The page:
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Attorney General Josh Stein Defends States’ Ability to Fight for Student Borrowers

For Immediate Release:
Friday, August 30, 2019

(RALEIGH) Attorney General Josh Stein today filed an amicus brief defending the states’ ability to enforce state and federal consumer protection laws against student loan services. Attorney General Stein joined a coalition of 32 attorneys general to file the brief in the United States Court of Appeals for the Third Circuit, arguing that the case brought by the Commonwealth of Pennsylvania against student loan servicer Navient for exploiting student loan borrowers should be permitted to go forward in the federal courts.

“As Attorney General, it’s my responsibility to protect students from predatory lenders and protect their ability to safely invest in their future,” said Attorney General Josh Stein. “I’m taking this action to ensure that I can continue to defend North Carolina’s students and hold companies responsible when they violate state or federal law.”

While more than 92 percent of the $1.5 trillion in outstanding student loan debt is owned or guaranteed by the federal government, the day-to-day management of student loans is administered by a variety of private student loan servicing companies that are responsible for collecting payments, enrolling borrowers in specific repayment plans, facilitating the loan’s payoff, collecting on delinquent loans, and otherwise assisting borrowers as issues arise over the lifetime of a loan. And state laws ensure that student loan servicers — like any other business – operate honestly in dealing with consumers.

In 2017, Pennsylvania sued Navient, one of the nation’s largest student loan servicers, for engaging in various unfair and deceptive business practices in servicing student loans that violated the state’s unfair and deceptive business practices statute and the federal Consumer Financial Protection Act. Navient moved to dismiss Pennsylvania’s lawsuit by arguing that the federal Higher Education Act preempted Pennsylvania’s state-law claims, and that Pennsylvania could not bring claims under the federal CFPA because the Consumer Financial Protection Bureau (CFPB) had already sued Navient. After the district court denied the motion, Navient appealed to the United States Court of Appeals for the Third Circuit.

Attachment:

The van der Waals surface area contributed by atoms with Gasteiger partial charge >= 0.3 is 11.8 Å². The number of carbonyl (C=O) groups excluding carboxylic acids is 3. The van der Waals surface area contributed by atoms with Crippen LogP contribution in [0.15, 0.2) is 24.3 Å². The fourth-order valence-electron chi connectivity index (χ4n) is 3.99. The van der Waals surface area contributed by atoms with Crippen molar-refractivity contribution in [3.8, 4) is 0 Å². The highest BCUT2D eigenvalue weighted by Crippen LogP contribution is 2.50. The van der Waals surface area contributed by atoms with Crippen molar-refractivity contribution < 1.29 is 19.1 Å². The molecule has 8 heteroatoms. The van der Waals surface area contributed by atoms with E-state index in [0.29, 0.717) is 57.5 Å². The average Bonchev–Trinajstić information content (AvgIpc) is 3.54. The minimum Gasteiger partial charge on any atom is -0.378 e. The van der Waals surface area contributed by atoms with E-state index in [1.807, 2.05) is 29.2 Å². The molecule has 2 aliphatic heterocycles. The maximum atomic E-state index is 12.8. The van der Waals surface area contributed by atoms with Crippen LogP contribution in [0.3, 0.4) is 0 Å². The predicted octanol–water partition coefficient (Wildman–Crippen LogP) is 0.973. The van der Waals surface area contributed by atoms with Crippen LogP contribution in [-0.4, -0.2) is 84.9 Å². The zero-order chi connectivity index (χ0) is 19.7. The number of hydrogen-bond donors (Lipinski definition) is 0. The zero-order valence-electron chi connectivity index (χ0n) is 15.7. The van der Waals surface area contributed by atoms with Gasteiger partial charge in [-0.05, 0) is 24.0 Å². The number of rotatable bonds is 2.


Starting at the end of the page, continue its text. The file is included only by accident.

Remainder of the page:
The coalition of attorneys general are arguing in their brief that states have a substantial interest in protecting their residents from all unfair and deceptive business practices committed by businesses operating within their borders, including federal student loan servicers. Additionally, consumer protection is an area traditionally enforced by states and the federal government has welcomed the states’ role in this area. The coalition also contends that the CFPA does not limit the states’ authority to bring federal claims in cases where the CFPB has already sued.

Attorney General Stein is joined in filing today’s brief by the Attorneys General of New York, Alaska, California, Colorado, Connecticut, Delaware, Hawai‘i, Idaho, Illinois, Indiana, Iowa, Kentucky, Maine, Maryland, Massachusetts, Michigan, Minnesota, Mississippi, Nebraska, Nevada, New Jersey, New Mexico, Oregon, Rhode Island, South Dakota, Tennessee, Vermont, Virginia, Washington, Wisconsin, and the District of Columbia.

A copy of the brief is here.

Laura Brewer (919) 716-6484


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